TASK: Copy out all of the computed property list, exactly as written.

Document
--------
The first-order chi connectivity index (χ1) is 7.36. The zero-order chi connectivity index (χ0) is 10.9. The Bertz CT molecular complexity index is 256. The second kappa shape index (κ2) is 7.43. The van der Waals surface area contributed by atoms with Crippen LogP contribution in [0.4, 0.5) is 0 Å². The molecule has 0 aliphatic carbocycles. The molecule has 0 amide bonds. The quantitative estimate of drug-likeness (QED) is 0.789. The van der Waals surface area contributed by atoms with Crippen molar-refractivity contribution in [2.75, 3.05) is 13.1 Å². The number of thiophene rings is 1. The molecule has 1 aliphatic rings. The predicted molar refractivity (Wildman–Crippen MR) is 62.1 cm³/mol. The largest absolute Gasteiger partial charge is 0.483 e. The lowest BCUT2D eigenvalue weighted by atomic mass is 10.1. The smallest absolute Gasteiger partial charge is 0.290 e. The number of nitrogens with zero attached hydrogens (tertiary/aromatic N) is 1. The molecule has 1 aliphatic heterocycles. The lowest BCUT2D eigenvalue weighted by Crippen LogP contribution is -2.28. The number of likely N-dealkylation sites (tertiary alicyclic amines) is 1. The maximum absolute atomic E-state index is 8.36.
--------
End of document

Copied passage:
The first-order chi connectivity index (χ1) is 7.36. The zero-order chi connectivity index (χ0) is 10.9. The Bertz CT molecular complexity index is 256. The second kappa shape index (κ2) is 7.43. The van der Waals surface area contributed by atoms with Crippen LogP contribution in [0.4, 0.5) is 0 Å². The molecule has 0 aliphatic carbocycles. The molecule has 0 amide bonds. The quantitative estimate of drug-likeness (QED) is 0.789. The van der Waals surface area contributed by atoms with Crippen molar-refractivity contribution in [2.75, 3.05) is 13.1 Å². The number of thiophene rings is 1. The molecule has 1 aliphatic rings. The predicted molar refractivity (Wildman–Crippen MR) is 62.1 cm³/mol. The largest absolute Gasteiger partial charge is 0.483 e. The lowest BCUT2D eigenvalue weighted by atomic mass is 10.1. The smallest absolute Gasteiger partial charge is 0.290 e. The number of nitrogens with zero attached hydrogens (tertiary/aromatic N) is 1. The molecule has 1 aliphatic heterocycles. The lowest BCUT2D eigenvalue weighted by Crippen LogP contribution is -2.28. The number of likely N-dealkylation sites (tertiary alicyclic amines) is 1. The maximum absolute atomic E-state index is 8.36.